Shifting Identities

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When asked their ancestry or ethnic origin, more people than ever before chose “United States� or “America� on their Census 2000 forms. Some 20 million people identify themselves with the United States or America, up 51 percent from 13 million in 1990, according to the Census 2000 Supplementary Survey.

However, that doesn't mean we're shedding our respective cultural identities. Social scientists recommend caution when interpreting ancestry data because people who select the same ancestry may differ markedly in terms of age, gender and levels of education and assimilation. The difficulty of answering a question on ancestry in a country dominated by immigrants, and the methodology used to gather the data can pose problems. For example, there's no guarantee that a person who chooses “American� as an answer to a question on ethnicity won't make an entirely different choice on another survey. “We're treating ancestry as if it were like age or sex, where there's one correct answer,� says Calvin Goldscheider, professor of sociology at Brown University, in Providence, R.I. “But increasingly, ancestry is variable. It changes.� Because we have multiple identities, it becomes difficult to pin down a person's origins, he explains. A person can say he's an American, but when he visits his Italian American grandparents, he'll say he's Italian. And what's true for young adults may change as they get older and want to share their family heritage with their children, for example.

“There is an optional character to some of these ethnic identities,� agrees Jeffrey Passel, a demographer at the Urban Institute in Washington, D.C. Because of high rates of intermarriage and distance from their immigrant roots, people increasingly have multiple ethnic identities to choose from in defining their ancestry. How they choose to characterize themselves may depend on variables such as time and place, or even the power of suggestion.

For instance, demographers know that the way an ancestry question is asked on the census form can dramatically impact results. In the case of the census, examples provided as a tool to help answer the question skewed the response, says Passel. In 2000, American or United States was not an example, but the category may have benefited from the omission of older European ancestry groups, such as German and English, from the list of examples provided that year.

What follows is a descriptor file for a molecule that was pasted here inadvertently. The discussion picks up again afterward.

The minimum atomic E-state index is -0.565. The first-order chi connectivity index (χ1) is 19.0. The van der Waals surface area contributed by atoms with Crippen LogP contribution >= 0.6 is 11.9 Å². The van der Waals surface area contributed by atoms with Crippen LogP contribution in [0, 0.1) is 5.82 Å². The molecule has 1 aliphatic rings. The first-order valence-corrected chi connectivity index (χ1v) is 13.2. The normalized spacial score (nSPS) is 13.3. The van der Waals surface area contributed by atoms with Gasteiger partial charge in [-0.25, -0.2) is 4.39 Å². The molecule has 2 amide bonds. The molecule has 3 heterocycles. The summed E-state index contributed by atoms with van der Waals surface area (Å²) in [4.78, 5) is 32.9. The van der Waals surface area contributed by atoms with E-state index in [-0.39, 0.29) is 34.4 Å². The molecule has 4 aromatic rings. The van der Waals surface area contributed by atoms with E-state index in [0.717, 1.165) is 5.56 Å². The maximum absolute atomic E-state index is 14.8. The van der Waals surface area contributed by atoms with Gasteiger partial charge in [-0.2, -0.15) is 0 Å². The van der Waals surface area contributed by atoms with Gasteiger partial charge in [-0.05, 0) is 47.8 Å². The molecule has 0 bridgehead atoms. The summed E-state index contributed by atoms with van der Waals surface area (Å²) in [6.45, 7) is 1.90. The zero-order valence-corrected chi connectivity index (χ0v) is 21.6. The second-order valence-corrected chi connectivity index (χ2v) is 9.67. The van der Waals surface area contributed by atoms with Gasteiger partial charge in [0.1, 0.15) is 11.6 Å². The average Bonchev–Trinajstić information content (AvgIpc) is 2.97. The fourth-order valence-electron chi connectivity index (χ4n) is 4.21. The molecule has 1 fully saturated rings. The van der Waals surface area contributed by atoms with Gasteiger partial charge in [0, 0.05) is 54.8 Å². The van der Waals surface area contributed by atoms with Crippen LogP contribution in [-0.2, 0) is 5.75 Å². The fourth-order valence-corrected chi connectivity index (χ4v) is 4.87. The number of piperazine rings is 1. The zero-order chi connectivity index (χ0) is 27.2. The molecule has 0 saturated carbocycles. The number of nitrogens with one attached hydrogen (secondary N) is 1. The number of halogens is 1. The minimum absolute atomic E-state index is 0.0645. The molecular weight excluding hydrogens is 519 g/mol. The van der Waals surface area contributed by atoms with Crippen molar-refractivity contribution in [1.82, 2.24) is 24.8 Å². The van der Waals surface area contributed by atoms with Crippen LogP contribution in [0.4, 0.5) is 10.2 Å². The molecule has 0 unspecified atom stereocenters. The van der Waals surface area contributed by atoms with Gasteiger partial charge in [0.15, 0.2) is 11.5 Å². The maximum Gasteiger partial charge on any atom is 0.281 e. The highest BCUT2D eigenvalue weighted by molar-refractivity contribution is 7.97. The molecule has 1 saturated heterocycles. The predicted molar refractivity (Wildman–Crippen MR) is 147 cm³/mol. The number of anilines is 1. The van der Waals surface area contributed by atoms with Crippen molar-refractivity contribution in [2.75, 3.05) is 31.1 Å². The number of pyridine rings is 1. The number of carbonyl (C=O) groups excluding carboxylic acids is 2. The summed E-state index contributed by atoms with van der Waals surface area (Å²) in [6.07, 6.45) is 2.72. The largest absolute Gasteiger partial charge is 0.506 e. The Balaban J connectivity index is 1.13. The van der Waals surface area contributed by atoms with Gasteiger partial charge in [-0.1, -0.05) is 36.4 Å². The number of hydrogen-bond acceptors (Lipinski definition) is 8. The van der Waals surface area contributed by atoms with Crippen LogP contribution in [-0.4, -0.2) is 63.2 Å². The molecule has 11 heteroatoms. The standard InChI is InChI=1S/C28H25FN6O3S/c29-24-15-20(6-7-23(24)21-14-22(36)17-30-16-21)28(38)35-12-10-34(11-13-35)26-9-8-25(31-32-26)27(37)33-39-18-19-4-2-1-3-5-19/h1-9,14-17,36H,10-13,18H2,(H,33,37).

Groups listed in the example in a given year often experience an increase in numbers claiming that ancestry. In 1990, for instance, German and Croatian were among the examples accompanying the ancestry question, which asks: What is your ancestry or ethnic origin? The number of Germans appeared to leap from 49 million in 1980 to 58 million in 1990, when it was included in the example, only to fall again in 2000, to 46 million, when it was left out. Something similar happened to people with roots in Croatia. The number of people of Croatian ancestry swelled 115 percent, from 252,970 in 1980 to 544,270 in 1990, when it was listed among the examples. In 2000, when it wasn't among the examples, it dipped 28 percent to 390,080. Similarly, in 1980, the first year ancestry data was collected, English was included in the sample. Since then it's been omitted and the number claiming any English ancestry has dropped precipitously from 50 million in 1980 to 28 million in 2000.

However, the numbers don't necessarily reflect real shifts in populations. “It's highly likely many either migrated into the American category or simply didn't answer the question,� says Richard Alba, professor of sociology at the State University of New York at Albany, referring to the decline in people claiming English and German roots.

Census Bureau researchers recognize that the examples they use in the question on ancestry affect response, says Angela Brittingham, demographic analyst at the bureau. Beyond rotating some of the prompts, she says, the bureau has no plans to change how the ancestry question is administered.


Italian ancestry was the first example provided on the Census 2000 questionnaire, which may have increased the response rate of those claiming that ancestry.

United States or American 19,643,045 13,039,560 6,603,485 51%
European 1,912,050 466,718 1,445,332 310%
Italian 15,903,962 14,664,550 1,239,412 8%
African 975,632 245,845 729,787 297%
Norwegian 4,547,291 3,869,395 677,896 18%
Haitian 650,207 289,521 360,686 125%
Jamaican 681,367 435,024 246,343 57%
Portuguese 1,311,008 1,153,351 157,657 14%
Brazilian 205,019 65,875 139,144 211%
Finnish 797,169 658,870 138,299 21%
Arab/Arabic 261,529 127,364 134,165 105%
Ukrainian 862,416 740,803 121,613 16%
Yugoslavian 378,333 257,994 120,339 47%
Northern European 184,628 65,993 118,635 180%
Iranian 348,741 235,521 113,220 48%
Czech 1,395,867 1,296,411 99,456 8%
Source: Census 2000 Supplementary Survey

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